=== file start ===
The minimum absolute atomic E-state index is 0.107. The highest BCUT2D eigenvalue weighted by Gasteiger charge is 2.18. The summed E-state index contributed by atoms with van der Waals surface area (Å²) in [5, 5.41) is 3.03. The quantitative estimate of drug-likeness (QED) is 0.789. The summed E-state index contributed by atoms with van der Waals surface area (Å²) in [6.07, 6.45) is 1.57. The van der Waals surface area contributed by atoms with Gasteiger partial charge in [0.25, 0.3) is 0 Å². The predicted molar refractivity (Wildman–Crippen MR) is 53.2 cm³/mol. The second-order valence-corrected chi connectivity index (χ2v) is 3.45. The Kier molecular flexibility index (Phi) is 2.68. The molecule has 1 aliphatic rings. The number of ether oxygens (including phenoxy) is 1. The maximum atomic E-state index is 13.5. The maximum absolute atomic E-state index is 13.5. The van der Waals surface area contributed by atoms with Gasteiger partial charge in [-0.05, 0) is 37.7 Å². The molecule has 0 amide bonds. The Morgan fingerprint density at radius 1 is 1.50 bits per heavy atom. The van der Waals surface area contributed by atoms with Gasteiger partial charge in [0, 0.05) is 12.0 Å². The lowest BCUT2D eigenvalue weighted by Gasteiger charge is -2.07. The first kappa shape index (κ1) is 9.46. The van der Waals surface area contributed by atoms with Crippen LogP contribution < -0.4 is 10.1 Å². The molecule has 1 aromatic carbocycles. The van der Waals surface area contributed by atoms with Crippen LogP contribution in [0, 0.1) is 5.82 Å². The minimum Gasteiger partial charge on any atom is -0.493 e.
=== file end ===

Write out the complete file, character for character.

The minimum absolute atomic E-state index is 0.107. The highest BCUT2D eigenvalue weighted by Gasteiger charge is 2.18. The summed E-state index contributed by atoms with van der Waals surface area (Å²) in [5, 5.41) is 3.03. The quantitative estimate of drug-likeness (QED) is 0.789. The summed E-state index contributed by atoms with van der Waals surface area (Å²) in [6.07, 6.45) is 1.57. The van der Waals surface area contributed by atoms with Gasteiger partial charge in [0.25, 0.3) is 0 Å². The predicted molar refractivity (Wildman–Crippen MR) is 53.2 cm³/mol. The second-order valence-corrected chi connectivity index (χ2v) is 3.45. The Kier molecular flexibility index (Phi) is 2.68. The molecule has 1 aliphatic rings. The number of ether oxygens (including phenoxy) is 1. The maximum atomic E-state index is 13.5. The maximum absolute atomic E-state index is 13.5. The van der Waals surface area contributed by atoms with Gasteiger partial charge in [-0.05, 0) is 37.7 Å². The molecule has 0 amide bonds. The Morgan fingerprint density at radius 1 is 1.50 bits per heavy atom. The van der Waals surface area contributed by atoms with Gasteiger partial charge in [0, 0.05) is 12.0 Å². The lowest BCUT2D eigenvalue weighted by Gasteiger charge is -2.07. The first kappa shape index (κ1) is 9.46. The van der Waals surface area contributed by atoms with Crippen LogP contribution < -0.4 is 10.1 Å². The molecule has 1 aromatic carbocycles. The van der Waals surface area contributed by atoms with Crippen LogP contribution in [0, 0.1) is 5.82 Å². The minimum Gasteiger partial charge on any atom is -0.493 e.